Tag Archives: 200

Patagonia Yerba Pack

With a single compartment that accommodates reading materials, lunch, and jacket, the Patagonia Yerba Pack daypack carries your essentials from the bus to the trail. The backpacks padded sleeve is raised to help protect up to a 17-inch laptop from drops. A zippered microfleece-lined top pocket holds an audio device or sunglasses, a stash sleeve stuffs a shell, and dual stretch-woven pockets carry water bottles. Shoulder straps are made with airflow mesh to keep you cooler in the heat. For day hikes, leave the laptop at home and slip a hydration reservoir in the computer sleeve, which comes with a tube port. A lanyard secures your keys and an internal organizer holds pens and other small items. Made from tough but supple 420-denier 100% nylon oxford plain weave with 840-denier 100% ballistics nylon reinforcements. The lining is 200-denier 100% polyester. All fabrics have a Deluge DWR (durable water repellent) finish.

Price: $69

Patagonia Fuego Pack

Whether you're a full-time student or rambling the mountains on a challenging weather day, the Patagonia Fuego Pack carries your life essentials load. This backpacks main compartment holds the bulk of gear, and features a padded sleeve that protects up to a 17-inch laptop. The sleeve has a tube port and accepts a hydration reservoir when you hit the trail. A second compartment holds daily supplies – keys, paperback, pens and phone. A zippered exterior pocket provides easy access to a wallet, an exterior stuff pocket stashes a shell, a pair of stretch pockets hold water bottles, and a microfleece-lined pocket protects sunglasses or an audio device. To carry it all comfortably, the Fuego uses heat-venting airflow mesh for the shoulder straps and back panel. It has a webbing waistbelt, adjustable sternum strap with an emergency whistle, and compression straps to stabilize the load. Made from 420-denier 100% nylon oxford plain weave with an 840-denier 100% ballistics nylon bottom. The lining is 200-denier 100% polyester. All fabrics have a Deluge DWR (durable water repellent) finish.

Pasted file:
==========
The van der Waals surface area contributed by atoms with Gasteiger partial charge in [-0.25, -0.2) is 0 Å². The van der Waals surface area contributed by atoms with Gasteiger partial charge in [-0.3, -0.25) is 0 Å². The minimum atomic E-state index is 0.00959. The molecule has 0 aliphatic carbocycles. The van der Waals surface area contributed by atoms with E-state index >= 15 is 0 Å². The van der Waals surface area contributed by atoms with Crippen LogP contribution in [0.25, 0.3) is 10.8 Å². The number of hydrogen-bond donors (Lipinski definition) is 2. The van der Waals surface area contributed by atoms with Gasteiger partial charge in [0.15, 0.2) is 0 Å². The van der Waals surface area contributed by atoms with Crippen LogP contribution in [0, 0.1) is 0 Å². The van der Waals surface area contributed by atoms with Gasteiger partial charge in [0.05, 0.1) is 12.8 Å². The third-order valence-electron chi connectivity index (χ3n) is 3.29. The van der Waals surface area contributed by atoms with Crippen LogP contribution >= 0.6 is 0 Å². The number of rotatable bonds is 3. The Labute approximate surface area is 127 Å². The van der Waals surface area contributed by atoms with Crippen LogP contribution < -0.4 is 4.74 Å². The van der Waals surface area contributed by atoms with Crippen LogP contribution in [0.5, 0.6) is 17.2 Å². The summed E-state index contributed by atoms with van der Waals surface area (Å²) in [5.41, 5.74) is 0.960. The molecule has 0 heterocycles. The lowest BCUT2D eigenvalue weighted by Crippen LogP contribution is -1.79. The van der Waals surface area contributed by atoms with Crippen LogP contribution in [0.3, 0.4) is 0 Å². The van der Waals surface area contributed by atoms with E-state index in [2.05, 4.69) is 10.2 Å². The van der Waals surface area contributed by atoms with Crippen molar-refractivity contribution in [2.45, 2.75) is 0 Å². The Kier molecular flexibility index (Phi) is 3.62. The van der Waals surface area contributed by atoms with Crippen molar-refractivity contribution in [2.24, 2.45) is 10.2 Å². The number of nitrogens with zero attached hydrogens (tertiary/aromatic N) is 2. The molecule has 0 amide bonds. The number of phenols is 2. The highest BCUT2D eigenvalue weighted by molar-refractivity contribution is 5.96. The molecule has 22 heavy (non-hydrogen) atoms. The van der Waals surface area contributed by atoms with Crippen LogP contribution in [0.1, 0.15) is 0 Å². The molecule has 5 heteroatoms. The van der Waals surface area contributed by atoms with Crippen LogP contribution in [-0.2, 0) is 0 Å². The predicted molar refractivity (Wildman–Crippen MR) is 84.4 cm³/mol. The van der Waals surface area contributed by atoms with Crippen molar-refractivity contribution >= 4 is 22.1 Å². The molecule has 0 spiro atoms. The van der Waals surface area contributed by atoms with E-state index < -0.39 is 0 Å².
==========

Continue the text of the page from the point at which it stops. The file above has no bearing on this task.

Price: $89

Low-Impact Hiking and Camping

Cooking

Carry in, carry out. Before you hit the trail, repackage food into reusable containers. When empty, the containers can hold waste until you can dispose of it properly. Pack everything that you carry into the backcountry back out with you.

  1. In bear country, protect wildlife, your food supply and yourself by storing rations securely. Seek advice from park rangers on proper food storage.
  2. Some parks install bear-resistant containers or poles (for hanging “bear-bagged” food) in backcountry sites. Pick up and clean up spilled foods.
  3. Use a backpacking stove to prepare meals. It takes less time and has less impact on the environment than building a campfire. In addition, many areas prohibit the use of campfires except in designated areas.
Fires

Where fires are permitted, use established fire rings or fire pans. Do not scorch large rocks or overhangs.

  1. Keep your fire small. Gather sticks no larger than an adult wrist. Leave branches on trees, even if they are downed or dead.
  2. Put out campfires completely. In the morning, remove all unburned trash from the fire ring and scatter the cold ashes over a large area well away from camp.
Hiking

Visit the backcountry in small groups and try to avoid popular areas during peak-use periods.

  1. Stay on designated trails and walk in single file in the center of the path to avoid trampling trailside plants.